Two-year old Total Music has closed up shop,
Billboard.biz reports TechCrunch confirmed. The causes? Billboard.biz, citing multiple “directly involved” sources, points to continued dominance of Apple’s iTunes store, the popularity of free ad-supported music streaming services and decreased ad support — plus the increasing pressure of the economic downturn. In the end, the partners decided they could use their resources better in other ways. Jason Herskowitz, VP of product management for Total Music, lamented in his blog that an online music service can’t be successful if the offerings always come at a cost to the consumer. “All of the famished participants have to sit at the table – and be content to let all the others have a little bit to eat, even though they are still hungry themselves.”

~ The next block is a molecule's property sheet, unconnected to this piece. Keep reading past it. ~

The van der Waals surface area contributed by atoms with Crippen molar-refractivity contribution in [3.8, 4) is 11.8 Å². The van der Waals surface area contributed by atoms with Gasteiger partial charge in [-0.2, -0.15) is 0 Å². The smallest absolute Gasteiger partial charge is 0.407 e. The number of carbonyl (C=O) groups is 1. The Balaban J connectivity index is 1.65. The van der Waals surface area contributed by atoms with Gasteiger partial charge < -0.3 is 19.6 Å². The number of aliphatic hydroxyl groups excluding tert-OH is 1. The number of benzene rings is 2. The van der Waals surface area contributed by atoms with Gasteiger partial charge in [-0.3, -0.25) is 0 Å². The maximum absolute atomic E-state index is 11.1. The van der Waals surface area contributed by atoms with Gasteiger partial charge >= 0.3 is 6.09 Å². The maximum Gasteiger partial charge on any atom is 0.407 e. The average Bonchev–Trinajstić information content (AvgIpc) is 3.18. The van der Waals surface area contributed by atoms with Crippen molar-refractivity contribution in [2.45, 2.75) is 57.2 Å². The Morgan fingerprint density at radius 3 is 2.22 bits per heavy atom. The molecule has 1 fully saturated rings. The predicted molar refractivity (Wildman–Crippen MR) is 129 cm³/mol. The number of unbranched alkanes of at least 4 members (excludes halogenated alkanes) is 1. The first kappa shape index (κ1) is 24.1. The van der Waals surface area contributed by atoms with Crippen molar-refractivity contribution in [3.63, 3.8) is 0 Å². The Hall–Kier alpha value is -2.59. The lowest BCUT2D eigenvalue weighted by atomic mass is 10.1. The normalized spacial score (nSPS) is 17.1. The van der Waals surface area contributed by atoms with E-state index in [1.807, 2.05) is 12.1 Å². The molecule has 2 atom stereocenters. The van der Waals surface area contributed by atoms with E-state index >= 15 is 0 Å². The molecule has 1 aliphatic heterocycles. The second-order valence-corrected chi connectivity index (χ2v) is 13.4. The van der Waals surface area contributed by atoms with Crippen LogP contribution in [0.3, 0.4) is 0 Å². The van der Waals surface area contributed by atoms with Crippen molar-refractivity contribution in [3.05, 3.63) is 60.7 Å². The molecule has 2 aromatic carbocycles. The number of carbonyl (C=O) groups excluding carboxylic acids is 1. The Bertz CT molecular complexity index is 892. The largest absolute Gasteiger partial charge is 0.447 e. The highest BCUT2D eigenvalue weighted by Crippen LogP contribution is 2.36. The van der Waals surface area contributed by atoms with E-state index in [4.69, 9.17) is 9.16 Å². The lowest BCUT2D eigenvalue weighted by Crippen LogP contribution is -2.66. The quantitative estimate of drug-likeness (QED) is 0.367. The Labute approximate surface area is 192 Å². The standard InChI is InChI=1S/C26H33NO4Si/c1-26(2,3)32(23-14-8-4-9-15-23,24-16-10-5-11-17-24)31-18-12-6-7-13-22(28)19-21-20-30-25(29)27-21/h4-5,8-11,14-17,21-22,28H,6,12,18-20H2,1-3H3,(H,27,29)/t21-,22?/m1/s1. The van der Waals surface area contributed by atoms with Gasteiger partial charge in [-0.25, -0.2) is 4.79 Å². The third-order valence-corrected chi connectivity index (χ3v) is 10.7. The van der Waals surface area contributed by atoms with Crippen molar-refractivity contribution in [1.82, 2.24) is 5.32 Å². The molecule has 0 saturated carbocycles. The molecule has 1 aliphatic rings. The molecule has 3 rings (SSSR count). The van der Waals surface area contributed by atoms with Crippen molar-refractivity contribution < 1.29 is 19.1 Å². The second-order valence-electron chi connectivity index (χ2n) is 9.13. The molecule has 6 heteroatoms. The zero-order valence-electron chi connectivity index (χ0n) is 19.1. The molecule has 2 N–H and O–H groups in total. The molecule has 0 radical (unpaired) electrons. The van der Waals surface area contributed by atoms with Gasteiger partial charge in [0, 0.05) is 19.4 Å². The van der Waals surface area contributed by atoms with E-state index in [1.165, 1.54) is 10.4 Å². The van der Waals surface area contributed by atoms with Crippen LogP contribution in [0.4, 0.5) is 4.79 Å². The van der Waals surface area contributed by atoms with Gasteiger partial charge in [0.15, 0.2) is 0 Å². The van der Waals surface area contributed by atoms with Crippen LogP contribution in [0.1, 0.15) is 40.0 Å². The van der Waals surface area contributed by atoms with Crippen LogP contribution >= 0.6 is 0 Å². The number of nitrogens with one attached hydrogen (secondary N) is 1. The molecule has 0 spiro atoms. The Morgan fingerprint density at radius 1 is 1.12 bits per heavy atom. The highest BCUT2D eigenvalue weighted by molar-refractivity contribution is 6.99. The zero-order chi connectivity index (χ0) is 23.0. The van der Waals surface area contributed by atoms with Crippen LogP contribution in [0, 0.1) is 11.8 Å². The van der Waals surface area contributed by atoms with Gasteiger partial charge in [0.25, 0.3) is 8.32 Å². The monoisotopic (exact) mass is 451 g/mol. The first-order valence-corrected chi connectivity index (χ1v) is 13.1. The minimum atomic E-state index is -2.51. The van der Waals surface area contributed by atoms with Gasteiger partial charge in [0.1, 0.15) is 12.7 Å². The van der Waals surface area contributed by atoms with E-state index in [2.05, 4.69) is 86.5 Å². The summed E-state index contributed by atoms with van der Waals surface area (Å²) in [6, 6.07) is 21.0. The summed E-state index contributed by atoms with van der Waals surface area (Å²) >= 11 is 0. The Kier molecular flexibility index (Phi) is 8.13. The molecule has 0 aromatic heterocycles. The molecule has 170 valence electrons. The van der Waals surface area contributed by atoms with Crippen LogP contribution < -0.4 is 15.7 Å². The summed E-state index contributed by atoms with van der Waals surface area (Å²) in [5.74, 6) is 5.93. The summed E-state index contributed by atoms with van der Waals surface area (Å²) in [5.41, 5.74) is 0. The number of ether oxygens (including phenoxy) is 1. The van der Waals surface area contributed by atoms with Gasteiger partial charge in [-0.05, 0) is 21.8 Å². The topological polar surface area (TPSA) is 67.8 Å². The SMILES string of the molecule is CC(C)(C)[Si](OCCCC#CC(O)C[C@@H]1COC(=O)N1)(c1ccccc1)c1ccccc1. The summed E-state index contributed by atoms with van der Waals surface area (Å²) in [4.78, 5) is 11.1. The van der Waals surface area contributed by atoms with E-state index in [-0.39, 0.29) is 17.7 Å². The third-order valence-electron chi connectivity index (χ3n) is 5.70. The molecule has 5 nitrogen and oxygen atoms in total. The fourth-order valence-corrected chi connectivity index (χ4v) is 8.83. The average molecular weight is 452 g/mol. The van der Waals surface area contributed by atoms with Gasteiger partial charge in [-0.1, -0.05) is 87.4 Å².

The closure of the Universal Music Group and Sony (NYSE: SNE) Music Entertainment JV follows just a week after its college-centric music service Ruckus announced its own shut down. The venture had acquired Ruckus last year to incorporate its subscription capabilities into its own offerings, but Total Music never got around to doing so.
Total Music began with the aim of encouraging device manufacturers and service providers to bundle the cost of a music subscription service into the cost of their products — a business model some music execs championed at our recent EconMusic conference, and one that *Nokia* utilizes via its Comes With Music service on certain handsets. Its troubles began last year when the Department of Justice probed into the legality of the competitors joining together on the venture; however, the inquiry reportedly played no role in Total Music’s closure.